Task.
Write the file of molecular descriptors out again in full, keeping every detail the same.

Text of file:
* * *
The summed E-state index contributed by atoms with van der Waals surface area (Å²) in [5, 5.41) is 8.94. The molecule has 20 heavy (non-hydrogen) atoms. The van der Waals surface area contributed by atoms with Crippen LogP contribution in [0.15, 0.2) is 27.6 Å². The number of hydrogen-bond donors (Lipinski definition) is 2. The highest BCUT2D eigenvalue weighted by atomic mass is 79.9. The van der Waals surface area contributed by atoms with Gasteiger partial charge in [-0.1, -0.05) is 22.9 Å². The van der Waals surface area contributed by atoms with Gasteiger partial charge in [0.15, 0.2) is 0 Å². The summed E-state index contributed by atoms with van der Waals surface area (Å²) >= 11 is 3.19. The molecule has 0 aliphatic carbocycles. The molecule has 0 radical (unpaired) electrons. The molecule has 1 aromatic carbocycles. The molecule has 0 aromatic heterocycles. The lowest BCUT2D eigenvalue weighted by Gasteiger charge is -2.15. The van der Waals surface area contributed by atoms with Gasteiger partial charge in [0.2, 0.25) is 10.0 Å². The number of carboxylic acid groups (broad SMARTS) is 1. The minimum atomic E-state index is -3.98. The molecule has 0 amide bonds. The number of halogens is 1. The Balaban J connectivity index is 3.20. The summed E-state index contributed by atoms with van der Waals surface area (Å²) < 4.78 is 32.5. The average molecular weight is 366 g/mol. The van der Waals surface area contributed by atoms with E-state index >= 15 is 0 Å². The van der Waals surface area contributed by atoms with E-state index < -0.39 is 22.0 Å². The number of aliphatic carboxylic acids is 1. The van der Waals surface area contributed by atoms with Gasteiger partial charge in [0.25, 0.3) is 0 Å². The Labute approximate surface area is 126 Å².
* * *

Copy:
The summed E-state index contributed by atoms with van der Waals surface area (Å²) in [5, 5.41) is 8.94. The molecule has 20 heavy (non-hydrogen) atoms. The van der Waals surface area contributed by atoms with Crippen LogP contribution in [0.15, 0.2) is 27.6 Å². The number of hydrogen-bond donors (Lipinski definition) is 2. The highest BCUT2D eigenvalue weighted by atomic mass is 79.9. The van der Waals surface area contributed by atoms with Gasteiger partial charge in [-0.1, -0.05) is 22.9 Å². The van der Waals surface area contributed by atoms with Gasteiger partial charge in [0.15, 0.2) is 0 Å². The summed E-state index contributed by atoms with van der Waals surface area (Å²) >= 11 is 3.19. The molecule has 0 aliphatic carbocycles. The molecule has 0 radical (unpaired) electrons. The molecule has 1 aromatic carbocycles. The molecule has 0 aromatic heterocycles. The lowest BCUT2D eigenvalue weighted by Gasteiger charge is -2.15. The van der Waals surface area contributed by atoms with Gasteiger partial charge in [0.2, 0.25) is 10.0 Å². The number of carboxylic acid groups (broad SMARTS) is 1. The minimum atomic E-state index is -3.98. The molecule has 0 amide bonds. The number of halogens is 1. The Balaban J connectivity index is 3.20. The summed E-state index contributed by atoms with van der Waals surface area (Å²) < 4.78 is 32.5. The average molecular weight is 366 g/mol. The van der Waals surface area contributed by atoms with E-state index >= 15 is 0 Å². The van der Waals surface area contributed by atoms with E-state index < -0.39 is 22.0 Å². The number of aliphatic carboxylic acids is 1. The van der Waals surface area contributed by atoms with Gasteiger partial charge in [0.25, 0.3) is 0 Å². The Labute approximate surface area is 126 Å².